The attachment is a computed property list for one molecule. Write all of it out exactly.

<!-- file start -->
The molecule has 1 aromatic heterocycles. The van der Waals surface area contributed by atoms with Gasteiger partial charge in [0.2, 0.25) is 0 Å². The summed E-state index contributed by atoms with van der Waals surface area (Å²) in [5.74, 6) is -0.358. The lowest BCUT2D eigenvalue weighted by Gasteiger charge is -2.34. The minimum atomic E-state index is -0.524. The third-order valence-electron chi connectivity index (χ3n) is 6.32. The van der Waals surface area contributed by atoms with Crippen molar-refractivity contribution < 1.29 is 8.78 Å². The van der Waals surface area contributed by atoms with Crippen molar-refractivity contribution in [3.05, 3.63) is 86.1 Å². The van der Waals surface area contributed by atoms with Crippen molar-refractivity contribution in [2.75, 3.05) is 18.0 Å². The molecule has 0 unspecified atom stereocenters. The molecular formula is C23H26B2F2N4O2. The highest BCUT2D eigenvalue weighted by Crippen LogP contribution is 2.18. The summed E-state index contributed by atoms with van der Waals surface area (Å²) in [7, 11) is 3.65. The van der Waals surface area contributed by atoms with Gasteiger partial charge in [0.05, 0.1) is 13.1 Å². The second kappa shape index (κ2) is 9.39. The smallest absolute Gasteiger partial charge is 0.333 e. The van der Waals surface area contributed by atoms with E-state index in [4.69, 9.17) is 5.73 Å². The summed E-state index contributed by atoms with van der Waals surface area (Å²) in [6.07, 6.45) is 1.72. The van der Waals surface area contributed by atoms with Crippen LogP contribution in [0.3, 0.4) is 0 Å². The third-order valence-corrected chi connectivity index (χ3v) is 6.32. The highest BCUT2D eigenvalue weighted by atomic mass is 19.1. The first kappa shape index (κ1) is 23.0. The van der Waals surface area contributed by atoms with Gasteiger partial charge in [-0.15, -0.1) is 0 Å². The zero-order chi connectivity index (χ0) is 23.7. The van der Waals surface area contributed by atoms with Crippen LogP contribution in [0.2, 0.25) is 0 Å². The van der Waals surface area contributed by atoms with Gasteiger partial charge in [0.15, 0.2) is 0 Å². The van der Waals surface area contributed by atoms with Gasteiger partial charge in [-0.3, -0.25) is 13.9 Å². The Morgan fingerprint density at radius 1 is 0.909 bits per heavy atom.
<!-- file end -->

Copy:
The molecule has 1 aromatic heterocycles. The van der Waals surface area contributed by atoms with Gasteiger partial charge in [0.2, 0.25) is 0 Å². The summed E-state index contributed by atoms with van der Waals surface area (Å²) in [5.74, 6) is -0.358. The lowest BCUT2D eigenvalue weighted by Gasteiger charge is -2.34. The minimum atomic E-state index is -0.524. The third-order valence-electron chi connectivity index (χ3n) is 6.32. The van der Waals surface area contributed by atoms with Crippen molar-refractivity contribution < 1.29 is 8.78 Å². The van der Waals surface area contributed by atoms with Crippen molar-refractivity contribution in [3.05, 3.63) is 86.1 Å². The van der Waals surface area contributed by atoms with Crippen molar-refractivity contribution in [2.75, 3.05) is 18.0 Å². The molecule has 0 unspecified atom stereocenters. The molecular formula is C23H26B2F2N4O2. The highest BCUT2D eigenvalue weighted by Crippen LogP contribution is 2.18. The summed E-state index contributed by atoms with van der Waals surface area (Å²) in [7, 11) is 3.65. The van der Waals surface area contributed by atoms with Gasteiger partial charge in [0.05, 0.1) is 13.1 Å². The second kappa shape index (κ2) is 9.39. The smallest absolute Gasteiger partial charge is 0.333 e. The van der Waals surface area contributed by atoms with E-state index in [4.69, 9.17) is 5.73 Å². The summed E-state index contributed by atoms with van der Waals surface area (Å²) in [6.07, 6.45) is 1.72. The van der Waals surface area contributed by atoms with Crippen LogP contribution in [0.3, 0.4) is 0 Å². The third-order valence-corrected chi connectivity index (χ3v) is 6.32. The highest BCUT2D eigenvalue weighted by atomic mass is 19.1. The first kappa shape index (κ1) is 23.0. The van der Waals surface area contributed by atoms with Gasteiger partial charge in [-0.15, -0.1) is 0 Å². The zero-order chi connectivity index (χ0) is 23.7. The van der Waals surface area contributed by atoms with Crippen LogP contribution in [0.2, 0.25) is 0 Å². The van der Waals surface area contributed by atoms with Gasteiger partial charge in [0.15, 0.2) is 0 Å². The van der Waals surface area contributed by atoms with Gasteiger partial charge in [-0.3, -0.25) is 13.9 Å². The Morgan fingerprint density at radius 1 is 0.909 bits per heavy atom.